PMP Mail Archive: Re: PMP> Alert Alert

PMP Mail Archive: Re: PMP> Alert Alert

Re: PMP> Alert Alert

Harry Lewis (harryl@us.ibm.com)
Fri, 18 Apr 1997 17:13:51 -0400

Classification:
Prologue:
Epilogue: Harry Lewis - IBM Printing Systems

Wow, Jay, you don't ask for much... ;-).

>Can someone quickly state why this is needed (or point me to a relevant
>discussion or other posting)? Having such an alert doesn't seem to
>gain anything. I fully understand the desire to have a related trap
>for this kind of event, but do we really need an "Alert Alert"?

Once upon a time...

If you'll recall back in the early MIF/MIB days, I had requested that both
START and END (or leading and trailing if you will) time (ticks) be associated
with EVERY alert ("unary" alerts would have equal start/stop times). There
was opposition - largely because my proposal came at a time when we had nearly
"locked" the printer MIB. Compromise resulted in the current (optional)
prtAlertTime.

Later... the desire to distinguish the temporal aspect of alerts took hold with
more PWG members. Several proposals were "batted" around, including
re-introduction of my Start/Stop tick idea. I think the main flaw in my
proposal was that that RFC1759 REQUIRES a trailing binary be removed, so how
can you "poll" to find out the end time. (I could be glossing over some other
condition of my or other proposals which made them undesirable).

Anyway... we agreed, en-mass, that we wanted to know WHEN the trap had been
removed and we needed a somewhat persistent entry to carry that information.
Enter the Alert Alert... a UNARY event that would indicate the END tick of a
vanishing binary (sounds almost astronomical!).

By the way... having gone through the recall on this... it might answer an
earlier question... "what made prtAlertTime go from optional to mandatory".
I do believe, it was just about at this point that we realized, if AlertAlert
was to be useful, prtAlertTime would have to become mandatory and there were
few (if any) objections.

>What I *do* recall is that we were going to add two new objects to the
>MIB that functioned in a relatively indentical manner--both syntactically
>and semantically--as the prtGeneralConfigChanges object. One of the
>new objects (prtGeneralAllEvents) would count all changes made to the
>alert table, while the other (prtGeneralCriticalEvents) would only
>count those changes made for critical alerts.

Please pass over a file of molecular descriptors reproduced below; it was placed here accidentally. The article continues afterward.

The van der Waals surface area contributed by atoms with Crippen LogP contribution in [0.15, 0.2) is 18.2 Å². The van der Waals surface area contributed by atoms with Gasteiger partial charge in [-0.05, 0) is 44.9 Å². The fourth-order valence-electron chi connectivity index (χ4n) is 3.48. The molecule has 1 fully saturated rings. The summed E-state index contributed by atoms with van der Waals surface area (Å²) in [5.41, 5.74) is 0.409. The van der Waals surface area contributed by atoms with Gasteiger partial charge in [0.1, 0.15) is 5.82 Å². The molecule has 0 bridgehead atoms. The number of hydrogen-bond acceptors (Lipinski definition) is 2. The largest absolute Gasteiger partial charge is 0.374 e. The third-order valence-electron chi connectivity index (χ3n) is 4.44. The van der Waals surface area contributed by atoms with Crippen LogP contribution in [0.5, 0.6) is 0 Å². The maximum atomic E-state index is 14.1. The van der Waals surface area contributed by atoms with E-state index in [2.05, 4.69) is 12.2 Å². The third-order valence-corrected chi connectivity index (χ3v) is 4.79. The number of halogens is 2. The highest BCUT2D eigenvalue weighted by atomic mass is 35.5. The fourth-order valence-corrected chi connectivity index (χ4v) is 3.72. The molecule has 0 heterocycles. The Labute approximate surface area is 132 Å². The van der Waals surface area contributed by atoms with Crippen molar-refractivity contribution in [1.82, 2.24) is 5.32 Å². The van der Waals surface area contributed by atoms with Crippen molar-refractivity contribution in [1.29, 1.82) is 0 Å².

>The philosophy was, as I recall, centered around the idiom whereby a mgmt
>app would only have to watch for changes in one of these new objects in
>order to know whether the app has to process the alert table.

Yup.. all that too. But none of this addresses WHEN DID the alert EXPIRE.

>I realize the draft claims that this new "alertRemovalOfBinaryChangeEntry"
>alert is optional, but still--who is going to use it, and how, and why?
>Could it be that the presence of this alert would result in an app not
>having to parse the entire alert table in order to fully maintain its
>internal working copy?

This is kinda why I asked the question about the "contents" of the AlertAlert.
Unless it points to a specific alert that was removed, what good is it?

Will we use it? I think so. But I think there are a few ramifications that
should be understood like:

1. The use of AlertAlert will result in alert tables that "run full" rather
than "empty" as I suspect is the case today. By this I mean there aren't
many unary's around today and binarys come and go (by definition) so, if
there's any "size" to the alert table it will tend to run sparse. But, if
there is a Unary for every trailing binary, the table will tend to "fill up"
with AlertAlert's. I don't know that it matters... it's just an
observation.

2. Unary AlertAlerts should probably be the first to go among Unary's
if and when room is needed in the table. They're most likely to be
hanging in long after the information they represent is meaningful.

>That seems conceivable, however, since this new alert is OPTIONAL, our
>products certainly wouldn't use it. Our customers expect our products
>to work with ANY "RFC 1759" printer; the overhead and complexity of
>having two algorithms just doesn't pan out, so we always opt for the
>algorithm that is bullet-proof and works across the board.

I hear ya. You're no different than any software in that sense (ooh... was that
a fopa ;-). But, remember, if AlertAlert's are supported, you can find out
about the end time if not, you basically can't. I think that's a bit different
than you code has to determine something one way for 90% and another for 10%.
Right? I don't really have a problem with making it mandatory, however.

Harry Lewis